- In patients with type 2 diabetes mellitus (T2DM), omega-3 fatty acids could ameliorate proteinuria who received omega-3 supplementation for at least 24 weeks without affecting haemoglobin A1c (HbA1c) level, total serum cholesterol, and low-density lipoprotein-cholesterol (LDL-C) level.
- No significant difference change in estimated glomerular filtration rate (eGFR) was observed between omega-3 fatty acids and placebo.
Why this matters
- Markers of oxidative stress, inflammation and urine protein fingerprinting reflecting severity of glomerular or tubulointerstitial injury should be evaluated to address the potential mechanism of omega-3 fatty acids on delaying proteinuria.
- 10 randomised controlled trials (RCTs; n=344) met eligibility criteria after a search across electronic databases.
- Funding: None disclosed.
- Omega-3 fatty acids vs placebo group had significant reduction in the risk for proteinuria in patients with T2DM (standardised mean difference [SMD], −0.29; 95% CI, −0.54 to −0.03; P=.03) but not in type 1 diabetes mellitus (SMD, 0.01; 95% CI, −0.36 to 0.38; P=.95).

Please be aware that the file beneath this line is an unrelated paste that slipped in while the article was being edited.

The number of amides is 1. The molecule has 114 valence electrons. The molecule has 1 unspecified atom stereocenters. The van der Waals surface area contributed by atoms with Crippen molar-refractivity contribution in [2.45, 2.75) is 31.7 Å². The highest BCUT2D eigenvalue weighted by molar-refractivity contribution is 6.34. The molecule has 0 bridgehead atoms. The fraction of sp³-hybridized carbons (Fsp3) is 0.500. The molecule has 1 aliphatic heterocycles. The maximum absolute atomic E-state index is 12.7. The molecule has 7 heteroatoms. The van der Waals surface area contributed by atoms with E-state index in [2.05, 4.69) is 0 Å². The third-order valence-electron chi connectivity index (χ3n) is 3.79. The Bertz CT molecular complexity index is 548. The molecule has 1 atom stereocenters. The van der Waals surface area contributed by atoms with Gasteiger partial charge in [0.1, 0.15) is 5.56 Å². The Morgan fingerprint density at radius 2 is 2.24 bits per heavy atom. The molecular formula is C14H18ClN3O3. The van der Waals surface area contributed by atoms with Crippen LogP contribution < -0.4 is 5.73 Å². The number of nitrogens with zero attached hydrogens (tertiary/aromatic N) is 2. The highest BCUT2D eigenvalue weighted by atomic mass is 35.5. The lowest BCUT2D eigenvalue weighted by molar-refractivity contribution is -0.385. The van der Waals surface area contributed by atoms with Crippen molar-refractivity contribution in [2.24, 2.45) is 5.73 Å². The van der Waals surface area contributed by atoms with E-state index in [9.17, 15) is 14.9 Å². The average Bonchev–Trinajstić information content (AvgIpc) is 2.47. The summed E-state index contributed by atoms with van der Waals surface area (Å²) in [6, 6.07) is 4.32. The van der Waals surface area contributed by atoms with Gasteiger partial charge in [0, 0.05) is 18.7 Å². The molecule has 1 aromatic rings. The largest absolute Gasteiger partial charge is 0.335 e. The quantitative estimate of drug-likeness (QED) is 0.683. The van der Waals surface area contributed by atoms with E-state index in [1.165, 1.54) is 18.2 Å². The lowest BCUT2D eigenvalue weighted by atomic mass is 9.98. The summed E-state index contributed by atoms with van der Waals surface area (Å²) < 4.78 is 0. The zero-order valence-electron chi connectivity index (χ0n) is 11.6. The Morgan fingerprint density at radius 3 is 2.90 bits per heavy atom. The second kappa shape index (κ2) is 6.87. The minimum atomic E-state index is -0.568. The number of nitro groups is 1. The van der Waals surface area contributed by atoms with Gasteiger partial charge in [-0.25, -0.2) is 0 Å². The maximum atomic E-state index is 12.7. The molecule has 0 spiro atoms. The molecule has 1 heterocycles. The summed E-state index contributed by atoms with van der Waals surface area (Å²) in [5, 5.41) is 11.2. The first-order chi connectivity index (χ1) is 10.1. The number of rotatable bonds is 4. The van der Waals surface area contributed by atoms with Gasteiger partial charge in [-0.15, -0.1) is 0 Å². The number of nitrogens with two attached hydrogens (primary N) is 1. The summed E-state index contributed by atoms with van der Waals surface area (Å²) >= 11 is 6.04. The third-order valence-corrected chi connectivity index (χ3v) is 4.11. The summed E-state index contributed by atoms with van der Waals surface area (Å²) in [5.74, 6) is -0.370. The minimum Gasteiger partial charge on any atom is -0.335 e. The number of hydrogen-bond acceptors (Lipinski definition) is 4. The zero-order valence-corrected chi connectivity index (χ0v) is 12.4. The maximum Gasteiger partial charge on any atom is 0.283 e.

- Studies with follow-up ≥24 weeks showed a lower risk for proteinuria in omega-3 fatty acids vs control group in patients with T2DM (SMD, −0.30; 95% CI, −0.58 to −0.02; P=.04).
- Both patients with T1DM and T2DM in omega-3 fatty acids vs placebo group had a higher eGFR but was not significant (weighted mean difference [WMD], 1.56mL/min/1.73m2; 95% CI, −1.53 to 4.65; P=.32).
- Omega-3 fatty acids vs control groups did not differ in:
- total cholesterol (WMD, 3.72 mg/dL; 95% CI, −4.63 to 12.06; P=.38; I2=80.2%);
- LDL-C level (WMD, 2.29 mg/dL; 95% CI, −2.45 to 7.03; P=.34);
- HbA1c level (WMD, −0.03%; 95% CI, −0.45 to 0.39; P=.89; I2=66.2%);
- systolic blood pressure (WMD, −2.10 mmHg; 95% CI, −4.48 to 0.28; P=.08); and
- diastolic blood pressure (WMD, 1.04 mmHg; 95% CI, −1.18 to 3.89; P=.48).
- Small sample size.